PORTLAND, Ore. — A Portland woman flew thousands of miles to Europe to help her grandmother evacuate war-torn Ukraine and come to the United States.
Alena Hansen said her grandmother Lydia Asmont, 85, was living in Kyiv when the Russian invasion started last February. She said she'd been checking in to make sure her grandmother was still alive.
"I was hearing things like, 'I'm wearing my boots because I'm not going to be able to run to the bomb shelter if a rocket flies into the house. If things catch on fire, I want to try to get away because that seems like a hard way to die and it would be very painful,'" Hansen recalled from conversations with Asmont.
In April, Hansen caught a flight to Warsaw, Poland, leaving behind her husband and two young daughters. Her goal was to bring her Ukrainian grandmother to the U.S. where she'd be safe.
She went to the U.S. embassy in Warsaw and began to run into obstacles. Her grandmother didn't have a passport and was missing other key documents for traveling out of the country.
"At times I felt like I was scaling a vertical wall," Hansen said.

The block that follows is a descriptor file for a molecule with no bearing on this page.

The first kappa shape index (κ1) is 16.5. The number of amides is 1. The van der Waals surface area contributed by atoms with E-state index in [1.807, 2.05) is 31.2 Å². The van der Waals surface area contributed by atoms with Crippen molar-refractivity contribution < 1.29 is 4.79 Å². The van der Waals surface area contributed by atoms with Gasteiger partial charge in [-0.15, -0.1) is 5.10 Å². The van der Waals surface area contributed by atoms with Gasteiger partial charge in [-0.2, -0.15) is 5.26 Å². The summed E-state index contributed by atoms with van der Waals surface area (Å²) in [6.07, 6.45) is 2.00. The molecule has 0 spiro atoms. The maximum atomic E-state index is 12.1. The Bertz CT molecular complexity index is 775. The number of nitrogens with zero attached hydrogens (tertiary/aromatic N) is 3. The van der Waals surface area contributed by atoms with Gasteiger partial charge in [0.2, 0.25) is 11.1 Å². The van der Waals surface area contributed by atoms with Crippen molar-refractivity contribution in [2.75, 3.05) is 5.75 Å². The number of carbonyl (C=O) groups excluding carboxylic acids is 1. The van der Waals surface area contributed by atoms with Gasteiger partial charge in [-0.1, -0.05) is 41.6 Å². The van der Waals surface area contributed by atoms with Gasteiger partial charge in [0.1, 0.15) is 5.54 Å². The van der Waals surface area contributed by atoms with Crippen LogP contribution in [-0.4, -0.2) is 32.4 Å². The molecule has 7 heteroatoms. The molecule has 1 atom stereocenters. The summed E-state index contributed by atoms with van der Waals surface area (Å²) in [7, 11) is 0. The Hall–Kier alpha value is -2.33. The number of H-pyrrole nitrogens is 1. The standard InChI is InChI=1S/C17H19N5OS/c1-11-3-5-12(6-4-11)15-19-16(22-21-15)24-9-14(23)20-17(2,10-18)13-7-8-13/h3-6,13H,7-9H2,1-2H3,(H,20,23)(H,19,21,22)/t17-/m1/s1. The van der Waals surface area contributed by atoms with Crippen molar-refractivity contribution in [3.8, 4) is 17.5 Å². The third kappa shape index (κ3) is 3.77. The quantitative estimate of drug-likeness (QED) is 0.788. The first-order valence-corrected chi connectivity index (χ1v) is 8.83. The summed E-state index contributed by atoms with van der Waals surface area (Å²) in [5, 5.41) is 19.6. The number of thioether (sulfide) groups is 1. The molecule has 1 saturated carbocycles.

Meanwhile, Asmont was getting out of Kyiv. It took her a couple car rides to make it to Lviv in the northwestern part of Ukraine. From there, she caught a bus and rode 14 hours to Warsaw. Hansen met her grandmother when she arrived.
"I just saw her light up. I felt this sense of calm," Hansen said.
Although her grandmother was out of Ukraine, Hansen said it took several weeks of working through red tape before they were able to get a flight back to the States.
Finally, they flew into Seattle where they met their family. They got back in time to celebrate Mother's Day together.
"It was amazing seeing the relief on my dad's face," Hansen said.
To her family, Hansen is a hero. But she said she considers her grandmother and the people of Ukraine to be the real heroes.
"The way they're putting up a fight, protecting themselves, their country, their land. Those are the heroes," Hansen said. "I'm just glad I was able to get my grandmother to a safe place, not in a bomb shelter or being worried that she was going to catch on fire."